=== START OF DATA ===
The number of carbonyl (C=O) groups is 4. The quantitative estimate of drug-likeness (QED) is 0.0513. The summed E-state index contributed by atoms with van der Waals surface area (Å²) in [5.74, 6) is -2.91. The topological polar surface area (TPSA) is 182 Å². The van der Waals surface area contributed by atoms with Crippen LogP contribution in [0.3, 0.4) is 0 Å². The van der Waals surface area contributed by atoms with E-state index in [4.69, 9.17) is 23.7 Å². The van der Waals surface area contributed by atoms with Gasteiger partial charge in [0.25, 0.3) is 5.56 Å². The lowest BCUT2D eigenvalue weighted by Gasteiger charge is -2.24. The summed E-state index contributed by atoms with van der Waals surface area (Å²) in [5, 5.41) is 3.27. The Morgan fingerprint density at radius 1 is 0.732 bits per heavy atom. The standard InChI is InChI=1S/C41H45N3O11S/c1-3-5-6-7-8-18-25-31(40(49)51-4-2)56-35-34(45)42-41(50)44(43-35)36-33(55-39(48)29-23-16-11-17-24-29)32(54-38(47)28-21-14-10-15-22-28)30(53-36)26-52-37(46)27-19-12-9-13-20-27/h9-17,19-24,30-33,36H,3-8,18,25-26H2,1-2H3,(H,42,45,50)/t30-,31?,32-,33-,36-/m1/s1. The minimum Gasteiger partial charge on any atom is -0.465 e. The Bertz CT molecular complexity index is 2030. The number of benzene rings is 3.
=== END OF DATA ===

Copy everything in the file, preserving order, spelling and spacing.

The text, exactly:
The number of carbonyl (C=O) groups is 4. The quantitative estimate of drug-likeness (QED) is 0.0513. The summed E-state index contributed by atoms with van der Waals surface area (Å²) in [5.74, 6) is -2.91. The topological polar surface area (TPSA) is 182 Å². The van der Waals surface area contributed by atoms with Crippen LogP contribution in [0.3, 0.4) is 0 Å². The van der Waals surface area contributed by atoms with E-state index in [4.69, 9.17) is 23.7 Å². The van der Waals surface area contributed by atoms with Gasteiger partial charge in [0.25, 0.3) is 5.56 Å². The lowest BCUT2D eigenvalue weighted by Gasteiger charge is -2.24. The summed E-state index contributed by atoms with van der Waals surface area (Å²) in [5, 5.41) is 3.27. The Morgan fingerprint density at radius 1 is 0.732 bits per heavy atom. The standard InChI is InChI=1S/C41H45N3O11S/c1-3-5-6-7-8-18-25-31(40(49)51-4-2)56-35-34(45)42-41(50)44(43-35)36-33(55-39(48)29-23-16-11-17-24-29)32(54-38(47)28-21-14-10-15-22-28)30(53-36)26-52-37(46)27-19-12-9-13-20-27/h9-17,19-24,30-33,36H,3-8,18,25-26H2,1-2H3,(H,42,45,50)/t30-,31?,32-,33-,36-/m1/s1. The minimum Gasteiger partial charge on any atom is -0.465 e. The Bertz CT molecular complexity index is 2030. The number of benzene rings is 3.